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The Braes o Killiecrankie
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The Braes o Killiecrankie is a short comic song outlining a disastrous meeting of two lovers, during which the man sits upon a thistle, and the woman’s undergarments fall down or burst open. It is somewhat similar to Harry Lauder’s 1911 recording Killiecrankie, about a “lass o Killiecrankie” called Jean MacPhail.
Jeannie Robertson sang The Braes o Killiecrankie at a 1958 concert in Edinburgh that was recorded by Hamish Henderson. It was released in 1984 on her Lismor album Up the Dee and Doon the Don. She also recorded it in 1959 on her EMI/HMV EP of tender and ribald songs of Scotland, Jeannie’s Merry Muse, where Hamish Henderson noted:
The text of The Braes o Killiecrankie is little more than ‘daring’ playground doggerel, but its spritely dance measure has made it popular wherever Jeannie has sung it.
Jim and Susie Malcolm sang The Lass of Killiekrankie on their 2017 CD Spring Will Follow On. They noted:
Starting off with Jim playing his own trumpet to the tune The Muckin’ o’ Geordie’s Byre, this is a cheerful old song with many versions. We got this one from Jim’s brother Scott Gardiner.
Harry Lauder’s Killiecrankie
Oh, years ago I used to be the smartest chap as you would see,
The Prince of Wales he wanted me to go and join the army.
Now I’m turning old and frail, like a dog without a tail,
And it’s all through Jean McPhail the lass o’ Killiecrankie.
Chorus (after each verse):
Fal-the duddle-al-the duddledy
She’s as sweet as honey-dew
The lass o’ Killiecrankie.
Oh, one day I was ‘cutting it fat’, and as she passed I raised my hat.
As her little nose was wet, I handed her my hankie.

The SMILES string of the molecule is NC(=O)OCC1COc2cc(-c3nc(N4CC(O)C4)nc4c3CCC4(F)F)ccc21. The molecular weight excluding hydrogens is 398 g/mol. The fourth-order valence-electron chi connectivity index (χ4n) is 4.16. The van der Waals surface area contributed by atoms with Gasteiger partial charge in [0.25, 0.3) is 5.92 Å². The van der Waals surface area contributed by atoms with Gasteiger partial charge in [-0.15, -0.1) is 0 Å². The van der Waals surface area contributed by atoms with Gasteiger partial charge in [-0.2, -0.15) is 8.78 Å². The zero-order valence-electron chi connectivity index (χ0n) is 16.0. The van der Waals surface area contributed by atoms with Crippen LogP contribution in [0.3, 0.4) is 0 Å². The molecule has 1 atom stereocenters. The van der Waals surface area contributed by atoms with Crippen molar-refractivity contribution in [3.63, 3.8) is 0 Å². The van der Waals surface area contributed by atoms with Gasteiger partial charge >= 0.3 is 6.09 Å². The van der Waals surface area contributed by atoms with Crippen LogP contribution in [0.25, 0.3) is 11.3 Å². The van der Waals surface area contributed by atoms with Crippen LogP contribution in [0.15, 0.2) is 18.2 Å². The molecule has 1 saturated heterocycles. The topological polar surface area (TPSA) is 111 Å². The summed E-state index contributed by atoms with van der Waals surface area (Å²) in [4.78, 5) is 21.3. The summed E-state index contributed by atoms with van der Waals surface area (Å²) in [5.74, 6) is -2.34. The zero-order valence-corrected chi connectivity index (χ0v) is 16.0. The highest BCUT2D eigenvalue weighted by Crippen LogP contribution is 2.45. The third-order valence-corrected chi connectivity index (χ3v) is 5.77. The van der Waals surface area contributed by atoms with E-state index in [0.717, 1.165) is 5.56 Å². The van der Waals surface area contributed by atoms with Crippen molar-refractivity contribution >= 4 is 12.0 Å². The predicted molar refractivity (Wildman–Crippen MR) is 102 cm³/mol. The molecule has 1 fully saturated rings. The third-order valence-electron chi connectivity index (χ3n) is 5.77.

“Jean,” said I, “You’re looking smart, could you masticate a tart?”
She smiled a smole near broke my heart—the lass o’ Killiecrankie.
Oh, maybe I was acting rash, when I tried her waist to squash,
She said, “Although you’re on the mash, stop your hankie-pankie.”
She said that married we would be, then she heaved a sigh, you see,
Then she heaved a brick at me, on the braes o’ Killiecrankie.
Oh, I was kilted to the knee, “Jock, my dear,” she said to me.
“We’ll sit down two hours or three,” said I, “My darling, thank ye.”
But very soon I changed my tune, for on a thistle I sat doon
And I nearly jumped up to the moon on the braes o’ Killiecrankie.
Jeannie Robertson sings The Braes o Killiecrankie
For on a thistle I sat doun,
I nearly jumpit tae the moon,
I nearly jumpit tae the moon, for the lass that stole my hankie.
Chorus (after each verse):
On the braes of Killiecrankie.
For Jean MacNeil she’s fair an’ fat,
an’ she wears her hair below her hat;
She wears her hair below her hat on the braes of Killiecrankie.
For her feet is big an’ her face is flat,
an’ her curly locks hang doun her back;
Her curly locks hang doun her back on the braes of Killiecrankie.
For Jean she began tae curse, her bloomers fell doun an’ her stays did burst,
She gied her aul ’erse a twust an she caa’d it through a windae.
Jim and Susie Malcolm sing The Lass of Killiekrankie
Upon a thistle I sat doon, I nearly loupit tae the moon
Nearly loupit tae the moon for the lass who stole my hanky.
Too ra loo ra loo ra loo, fal a diddle, fal a doo
Fal a diddle fal a doo, on the braes o Killiecrankie.
Jeannie McPhee she’s gettin’ fat, she wears her hair up o’er her hat
Wears her hair up o’er her hat on the braes o’ Killicrankie.
Had a gaffer named Allardyce, he was really helluva nice
Except the way he loaded the dice the day I joined the union.
Jeannie McPhee began tae curse, her bloomers fell doon and her sties did burst.
She gied her muckle erse a twist and finished oot the windae.
Now I’m old and getting’ frail, I’m like a dog without a tail
Like a dog without a tail for the lass who stole my hanky.
Too ra loo ra loo ra loo, you’re like a monkey in a zoo
If I had a face like you, I’d accept the situation.